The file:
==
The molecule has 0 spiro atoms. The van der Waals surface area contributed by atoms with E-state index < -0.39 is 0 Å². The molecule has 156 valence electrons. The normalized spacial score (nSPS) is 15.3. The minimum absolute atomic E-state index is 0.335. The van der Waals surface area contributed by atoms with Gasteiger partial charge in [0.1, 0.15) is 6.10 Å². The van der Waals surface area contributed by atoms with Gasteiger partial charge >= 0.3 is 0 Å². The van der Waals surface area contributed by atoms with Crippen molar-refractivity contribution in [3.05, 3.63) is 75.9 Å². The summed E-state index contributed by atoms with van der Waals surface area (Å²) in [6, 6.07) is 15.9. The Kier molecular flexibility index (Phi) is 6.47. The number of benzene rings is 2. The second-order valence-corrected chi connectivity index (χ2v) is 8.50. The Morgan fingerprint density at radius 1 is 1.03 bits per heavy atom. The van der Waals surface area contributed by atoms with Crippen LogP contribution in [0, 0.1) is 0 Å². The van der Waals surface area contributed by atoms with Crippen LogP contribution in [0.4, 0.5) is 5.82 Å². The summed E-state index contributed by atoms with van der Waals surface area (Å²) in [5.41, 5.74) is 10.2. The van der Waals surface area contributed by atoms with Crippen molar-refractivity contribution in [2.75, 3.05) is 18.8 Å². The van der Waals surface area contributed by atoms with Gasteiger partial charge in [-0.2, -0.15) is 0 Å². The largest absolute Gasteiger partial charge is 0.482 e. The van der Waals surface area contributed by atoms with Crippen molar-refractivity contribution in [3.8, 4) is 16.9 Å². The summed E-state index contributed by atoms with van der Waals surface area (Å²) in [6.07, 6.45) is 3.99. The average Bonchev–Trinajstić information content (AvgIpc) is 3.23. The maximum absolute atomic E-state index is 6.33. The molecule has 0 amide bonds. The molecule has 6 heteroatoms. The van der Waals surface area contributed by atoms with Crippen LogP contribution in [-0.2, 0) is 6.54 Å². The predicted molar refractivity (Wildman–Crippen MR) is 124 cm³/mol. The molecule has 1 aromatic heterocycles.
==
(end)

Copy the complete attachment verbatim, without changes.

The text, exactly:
The molecule has 0 spiro atoms. The van der Waals surface area contributed by atoms with E-state index < -0.39 is 0 Å². The molecule has 156 valence electrons. The normalized spacial score (nSPS) is 15.3. The minimum absolute atomic E-state index is 0.335. The van der Waals surface area contributed by atoms with Gasteiger partial charge in [0.1, 0.15) is 6.10 Å². The van der Waals surface area contributed by atoms with Gasteiger partial charge >= 0.3 is 0 Å². The van der Waals surface area contributed by atoms with Crippen molar-refractivity contribution in [3.05, 3.63) is 75.9 Å². The summed E-state index contributed by atoms with van der Waals surface area (Å²) in [6, 6.07) is 15.9. The Kier molecular flexibility index (Phi) is 6.47. The number of benzene rings is 2. The second-order valence-corrected chi connectivity index (χ2v) is 8.50. The Morgan fingerprint density at radius 1 is 1.03 bits per heavy atom. The van der Waals surface area contributed by atoms with Crippen LogP contribution in [0, 0.1) is 0 Å². The van der Waals surface area contributed by atoms with Crippen LogP contribution in [0.4, 0.5) is 5.82 Å². The summed E-state index contributed by atoms with van der Waals surface area (Å²) in [5.41, 5.74) is 10.2. The van der Waals surface area contributed by atoms with Crippen molar-refractivity contribution in [2.75, 3.05) is 18.8 Å². The van der Waals surface area contributed by atoms with Gasteiger partial charge in [-0.2, -0.15) is 0 Å². The largest absolute Gasteiger partial charge is 0.482 e. The van der Waals surface area contributed by atoms with Crippen molar-refractivity contribution in [3.8, 4) is 16.9 Å². The summed E-state index contributed by atoms with van der Waals surface area (Å²) in [6.07, 6.45) is 3.99. The average Bonchev–Trinajstić information content (AvgIpc) is 3.23. The maximum absolute atomic E-state index is 6.33. The molecule has 0 amide bonds. The molecule has 6 heteroatoms. The van der Waals surface area contributed by atoms with Crippen LogP contribution in [-0.2, 0) is 6.54 Å². The predicted molar refractivity (Wildman–Crippen MR) is 124 cm³/mol. The molecule has 1 aromatic heterocycles.